Linked by Howard Fosdick on Mon 22nd Oct 2012 04:51 UTC
Linux Here's a topic guaranteed to start controversy. Which Linux distribution is best? It all depends on your criteria for judging. Even then the topic is highly subjective. Here are a few nominees for "best distro" in specific categories.
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Depends...
by rhavenn on Tue 23rd Oct 2012 06:50 UTC
rhavenn
Member since:
2006-05-12

for a new user: OpenSuse / Fedora / Ubuntu
power user: Arch or Gentoo or Slackware

servers: debian or FreeBSD or Arch or Gentoo

Gonna rant for a bit on the RedHat / CentOS on servers thing. I can't stand the fact they always say "we backport security patches and keep shit updated, but stable" No, what you're saying is you don't trust the developers who wrote the actual code to fix their shit and you want to charge people for your patches. a) you're introducing new code just by making your changes, so your patches can be just as unstable as any other patch and b) tracking security releases for stuff like Apache from Apache is a lot smarter to me then tracking RedHat Apache patches.

Now, in a perfect world FreeBSD would have better hardware support and a lot more money behind it. It's the best of all worlds. You can do a full binary distro with binary patches or go compile mode and track the ports system for latest releases or write your own ports. It's got a stable core and applications do a rolling release.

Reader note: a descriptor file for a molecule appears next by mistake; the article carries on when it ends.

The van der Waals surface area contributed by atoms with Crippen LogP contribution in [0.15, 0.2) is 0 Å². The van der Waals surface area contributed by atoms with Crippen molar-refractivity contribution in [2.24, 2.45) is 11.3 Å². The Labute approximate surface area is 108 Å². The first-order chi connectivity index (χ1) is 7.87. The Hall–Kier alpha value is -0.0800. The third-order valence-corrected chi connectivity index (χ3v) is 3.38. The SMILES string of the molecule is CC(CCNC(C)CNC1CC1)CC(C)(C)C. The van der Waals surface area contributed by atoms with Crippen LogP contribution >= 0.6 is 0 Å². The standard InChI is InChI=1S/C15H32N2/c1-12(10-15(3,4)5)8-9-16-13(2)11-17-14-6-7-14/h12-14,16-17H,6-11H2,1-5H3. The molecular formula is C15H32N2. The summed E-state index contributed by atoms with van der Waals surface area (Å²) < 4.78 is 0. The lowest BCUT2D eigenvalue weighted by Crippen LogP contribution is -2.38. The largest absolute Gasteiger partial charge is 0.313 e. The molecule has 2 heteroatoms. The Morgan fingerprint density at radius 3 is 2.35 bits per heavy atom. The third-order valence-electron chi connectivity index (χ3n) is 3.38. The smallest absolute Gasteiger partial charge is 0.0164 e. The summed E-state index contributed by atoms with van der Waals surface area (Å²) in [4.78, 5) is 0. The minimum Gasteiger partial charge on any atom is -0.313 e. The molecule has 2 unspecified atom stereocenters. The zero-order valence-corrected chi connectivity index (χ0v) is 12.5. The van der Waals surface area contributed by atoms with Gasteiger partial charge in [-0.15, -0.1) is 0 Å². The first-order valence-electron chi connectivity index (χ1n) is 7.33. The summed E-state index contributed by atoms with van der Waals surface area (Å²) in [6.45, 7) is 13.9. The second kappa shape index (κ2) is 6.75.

Now if only a Linux distro would do that for servers. Arch with a slower moving "server-core" and "server-community" repos would be awesome. A kernel compile for servers and rolling release of applications. Sure, you don't do major version changes without changing actual packages, but tracking apache22 or mysql55 should track the security patches for that major release.

Like someone else in this thread said, an internal package repo (aka: WSUS) and cfengine / Puppet (aka: AD group policy), LDAP (aka: AD), ZFS with NFS and iSCSI (aka: DFS) and some testing infrastructure would let a pretty small team manage a very large Linux farm without much trouble.

Edited 2012-10-23 06:51 UTC

Reply Score: 2

RE: Depends...
by ze_jerkface on Wed 24th Oct 2012 12:23 in reply to "Depends..."
ze_jerkface Member since:
2012-06-22

The other problem is that the RHEL/CENTOS approach encourages the frozen install problem whereby security patches are trickled in when a major version update would provide the best level of security. It would be like a third party backporting security patches to IE6 to keep the rest of their software from breaking.

Third party applications need to be decoupled from the main system. Everyone should run the latest Apache, the latest PHP, etc.

Reply Parent Score: 2

RE: Depends...
by Flatland_Spider on Wed 24th Oct 2012 19:41 in reply to "Depends..."
Flatland_Spider Member since:
2006-09-01

No, what you're saying is you don't trust the developers who wrote the actual code to fix their shit and you want to charge people for your patches.


Of course, you don't trust the developers, and you don't trust Red Hat either. Only trust the results you get when testing the software and patches in your test environment.

Who deploys something with out testing and vetting it first? Seriously. Who does that in a production environment that isn't someone's bedroom?

I will gladly pay RH to QA the software before I QA the software.

Reply Parent Score: 1